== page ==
Initially, in phase two, or ‘the pre-conditions for take-off’, developing countries themselves have very low levels of capital and expertise, and so they require aid from the West, in the form of capital investment and western advice, which could help countries establish an industrial base, for example.
In the ‘take off’ phase (phase three) of Rostow’s model, countries will start to manufacture goods for export to other countries, and the ‘drive to maturity’ phase (phase four) sees earnings from exports reinvested in public infrastructure such as education, which results in a higher skilled workforce and further integration into the global economy.
After 60 years, the ‘age of high mass consumption’ should have been attained which means that countries are equal trading partners in the global market place.
Reid-Henry (2012) argues that neoliberalists see global free-trade markets as both the means and desired end for development.
Neoliberal development policy argues that developing countries need to create a ‘business-friendly’ environment in order to encourage inward investment from wealthy individuals and Transnational Corporations.
Reid-Henry suggests there are four key organizing principles of neoliberal policy:
- The governments of developing countries are expected to pull down all barriers to Western investment
- Workers in the developing world are expected to work hard and cheaply for Transnational Corporations
- Public services need to be privatized
- Social life should be organized around the profit motive.
Many developing countries have actually set up huge Export Processing Zones, or Free Trade Zones In order to attract TNCs developing countries have set up. These are special areas in that country, typically close to ports, which offer incentives for Transnational Corporations to invest, including tax breaks, low wages, and lax health and safety legislation.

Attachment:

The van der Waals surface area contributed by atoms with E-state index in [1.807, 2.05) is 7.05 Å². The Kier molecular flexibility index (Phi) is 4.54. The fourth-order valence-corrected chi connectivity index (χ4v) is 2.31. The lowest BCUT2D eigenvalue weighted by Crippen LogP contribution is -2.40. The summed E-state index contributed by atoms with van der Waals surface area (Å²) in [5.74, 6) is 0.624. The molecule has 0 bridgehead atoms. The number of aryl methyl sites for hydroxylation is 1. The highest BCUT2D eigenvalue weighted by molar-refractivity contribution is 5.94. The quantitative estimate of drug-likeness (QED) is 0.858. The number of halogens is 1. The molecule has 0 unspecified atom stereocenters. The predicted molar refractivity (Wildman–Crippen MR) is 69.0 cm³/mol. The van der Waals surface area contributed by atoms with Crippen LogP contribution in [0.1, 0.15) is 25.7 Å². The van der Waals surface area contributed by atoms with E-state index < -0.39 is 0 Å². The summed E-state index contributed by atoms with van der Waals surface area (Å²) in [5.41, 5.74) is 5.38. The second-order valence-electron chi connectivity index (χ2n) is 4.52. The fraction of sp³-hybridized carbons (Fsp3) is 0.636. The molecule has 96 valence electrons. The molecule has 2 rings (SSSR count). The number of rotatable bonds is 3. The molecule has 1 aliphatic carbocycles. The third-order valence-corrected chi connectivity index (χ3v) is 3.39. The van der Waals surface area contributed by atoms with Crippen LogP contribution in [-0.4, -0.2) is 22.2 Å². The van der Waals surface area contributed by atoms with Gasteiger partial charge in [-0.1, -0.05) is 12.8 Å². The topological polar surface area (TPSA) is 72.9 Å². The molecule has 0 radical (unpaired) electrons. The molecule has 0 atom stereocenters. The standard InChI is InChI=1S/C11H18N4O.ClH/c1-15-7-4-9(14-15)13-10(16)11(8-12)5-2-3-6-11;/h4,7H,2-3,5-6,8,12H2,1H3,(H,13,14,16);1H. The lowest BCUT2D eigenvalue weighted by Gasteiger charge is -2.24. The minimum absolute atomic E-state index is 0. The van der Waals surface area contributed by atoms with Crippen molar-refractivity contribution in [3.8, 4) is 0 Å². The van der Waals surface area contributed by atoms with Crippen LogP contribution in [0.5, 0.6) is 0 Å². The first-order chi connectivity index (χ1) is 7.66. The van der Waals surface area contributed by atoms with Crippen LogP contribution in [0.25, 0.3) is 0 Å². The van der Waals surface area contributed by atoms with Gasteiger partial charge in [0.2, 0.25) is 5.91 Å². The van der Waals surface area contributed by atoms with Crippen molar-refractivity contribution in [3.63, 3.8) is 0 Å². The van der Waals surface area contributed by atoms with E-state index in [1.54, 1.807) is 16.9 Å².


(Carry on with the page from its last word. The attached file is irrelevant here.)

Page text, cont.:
In Neoliberal theory, corporations will help a country develop by providing jobs and training. The money earned will be spent on goods and services at home and abroad creating more money to invest and (limited) tax revenue for further development.
It is true that there is an obvious relationship between trade and economic growth. The world’s top five countries, ranked by GDP, export (and thus profit from) 40% of the world’s goods. Meanwhile, the bottom 50 GDP countries export less than 1% of the world’s goods.
However, dependency theorists argue that ‘free-trade’ has historically brought more benefits to wealthy countries and corporations compared to developing countries.
What is Free Trade? – quite a useful intro blurb from study.com
The case for free trade is as strong as ever – Bloomberg View, March 2016
IMF study warns free trade seen as benefiting only a fortunate few – Guardian article, 2016.
The impact of free trade agreements on the economies of developing countries – DFID 2015 – based on a ‘rapid assessment’ of 144 studies of FTAs between developed and developing countries, this recent report concludes that (a) in most cases the evidence isn’t strong enough to say what the effects of free trade are and (b) where the evidence is strong enough, it’s mixed.
*The reason I typically parenthesize the ‘free’ in ‘free trade’ is that for free trade to happen effectively it actually requires a substantial legal framework, which requires government and a legal system to which all parties agree – the most obvious aspect of which is the protection of private property – which basically says that if you make a profit, you can keep it, rather than having someone come and simply take it off you.